The fabricated geopolitical implications of a domestic revolution
As Belarus enters the third week of protests since its presidential election on the 9th of August, opposition leader Svetlana Tikhanovskaya has once again firmly stated that the country’s revolutionary movement will not give up. This statement came as a reaction to the arrest of two members of the coordination council, set up by the opposition to lead the country to a peaceful regime change. On Monday, the Belarusian police arrested strike leader Sergei Dylevsky, as well as Olga Kovalkova, Ms. Tikhanovaskaya’s political aide, both of which formed part of the council. However, protestors and members of the opposition continue to call for free elections which they hope will lead to a change of power, many taking to the streets despite widespread police brutality and arrests with reports of torture and heavy physical abuse.
Analysts have speculated about whether Russia will intervene in the country to bolster Lukashenko’s hold on power or replace him with a pre-approved successor. Others have written about the EU’s role, attempting to decipher whether the Union would apply quick and effective sanctions, and if so whether these would help or hinder the situation. A third perspective has attempted to understand the geopolitical consequences of a change of power in Belarus. Would a regime-change towards a more democratic, liberal government suggest a reorientation of the country towards Europe? Analysis of Belarus’ strong dependence on Russia, even in the context of recent disputes and partial reorientation away from Russian energy sources, suggests that – even if a new Belarusian government actively advocated for a rapprochement with Europe and reduced ties with Russia – this would be hugely detrimental to the country’s economic and social wellbeing.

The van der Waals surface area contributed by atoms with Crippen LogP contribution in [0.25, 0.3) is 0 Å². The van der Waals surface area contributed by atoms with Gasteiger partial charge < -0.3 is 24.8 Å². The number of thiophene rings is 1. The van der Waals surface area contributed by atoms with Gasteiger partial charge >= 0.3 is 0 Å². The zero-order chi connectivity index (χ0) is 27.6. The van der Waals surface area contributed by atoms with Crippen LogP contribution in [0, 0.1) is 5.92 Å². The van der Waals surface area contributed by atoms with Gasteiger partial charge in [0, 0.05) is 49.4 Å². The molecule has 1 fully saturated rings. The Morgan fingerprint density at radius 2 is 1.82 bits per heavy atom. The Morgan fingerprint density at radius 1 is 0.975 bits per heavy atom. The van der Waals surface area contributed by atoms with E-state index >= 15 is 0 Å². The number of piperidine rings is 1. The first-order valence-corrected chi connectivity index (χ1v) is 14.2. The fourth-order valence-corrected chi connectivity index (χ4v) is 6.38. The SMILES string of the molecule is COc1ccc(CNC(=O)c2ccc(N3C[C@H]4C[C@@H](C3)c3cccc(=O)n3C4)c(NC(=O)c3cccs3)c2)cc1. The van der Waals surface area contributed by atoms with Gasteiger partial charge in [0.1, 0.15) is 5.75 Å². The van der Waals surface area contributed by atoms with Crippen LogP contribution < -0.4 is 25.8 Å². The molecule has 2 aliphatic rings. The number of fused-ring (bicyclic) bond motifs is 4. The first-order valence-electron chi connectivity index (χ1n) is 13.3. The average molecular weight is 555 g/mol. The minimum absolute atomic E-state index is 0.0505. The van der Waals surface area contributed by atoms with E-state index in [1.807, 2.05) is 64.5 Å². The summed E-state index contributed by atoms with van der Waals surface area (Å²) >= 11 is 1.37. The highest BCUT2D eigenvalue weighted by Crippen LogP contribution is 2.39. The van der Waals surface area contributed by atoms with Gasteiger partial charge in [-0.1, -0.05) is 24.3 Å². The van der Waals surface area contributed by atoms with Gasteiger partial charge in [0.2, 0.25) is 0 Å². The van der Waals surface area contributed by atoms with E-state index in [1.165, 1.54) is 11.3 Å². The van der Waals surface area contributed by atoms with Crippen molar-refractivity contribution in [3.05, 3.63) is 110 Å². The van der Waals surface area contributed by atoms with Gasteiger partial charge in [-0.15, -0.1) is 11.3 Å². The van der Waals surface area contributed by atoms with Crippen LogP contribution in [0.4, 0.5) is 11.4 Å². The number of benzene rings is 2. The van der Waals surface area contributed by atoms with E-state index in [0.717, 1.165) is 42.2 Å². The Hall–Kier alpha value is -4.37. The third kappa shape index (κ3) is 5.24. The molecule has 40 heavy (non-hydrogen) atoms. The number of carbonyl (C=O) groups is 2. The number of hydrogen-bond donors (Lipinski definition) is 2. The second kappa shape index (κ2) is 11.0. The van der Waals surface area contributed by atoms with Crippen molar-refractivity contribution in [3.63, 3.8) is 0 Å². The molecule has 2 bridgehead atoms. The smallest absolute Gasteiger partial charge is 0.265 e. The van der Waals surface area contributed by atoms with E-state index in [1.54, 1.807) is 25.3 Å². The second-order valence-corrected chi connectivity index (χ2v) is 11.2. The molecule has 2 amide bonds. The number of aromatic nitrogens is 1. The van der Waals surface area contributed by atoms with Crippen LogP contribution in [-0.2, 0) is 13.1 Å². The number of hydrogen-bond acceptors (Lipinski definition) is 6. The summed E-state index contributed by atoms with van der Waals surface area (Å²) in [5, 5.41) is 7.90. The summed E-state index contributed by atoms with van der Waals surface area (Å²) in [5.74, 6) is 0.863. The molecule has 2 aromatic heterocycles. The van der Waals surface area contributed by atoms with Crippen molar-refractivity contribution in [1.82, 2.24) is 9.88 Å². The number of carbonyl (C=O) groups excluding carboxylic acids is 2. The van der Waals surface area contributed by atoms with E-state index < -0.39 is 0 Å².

Belarus has historically been intimately connected to Russia, both culturally and institutionally. In the Russian Empire, Belarus was thought of as fundamentally Russian, and processes of Russification actively promoted the adoption of the Russian language and traditions in Belarus. Though it became more culturally independent in the USSR, its economy became tied to that of the Soviet Union, its center located in Russia. Furthermore, its economy – based on the Soviet model – became heavily centralized. Following the breakup of the USSR, Belarus attempted to modernize its economy through liberal reforms but these quickly lost momentum. Today, 80% of industry remains state-owned, foreign investment is severely lacking, and Belarus’ dependence on Russia lives on (CIA World Factbook, 2020).
Following the dissolution of the USSR, Russia and Belarus signed the Union State Treaty (1999), which retained the states’ sovereignty and independence, whilst promoting the alignment of their social, economic, and foreign policies. It also imagined a future in which the two states would eventually integrate further, merging into a federal unit with a single set of governing institutions. Belarus has also been a fundamental supporter of Russia’s attempts at retaining control over its sphere of influence. Indeed, it is an original member state of all international partnerships in the region, including the EAEU, CSTO, and CIS. Belarus is therefore deeply tied into political partnerships with Russia.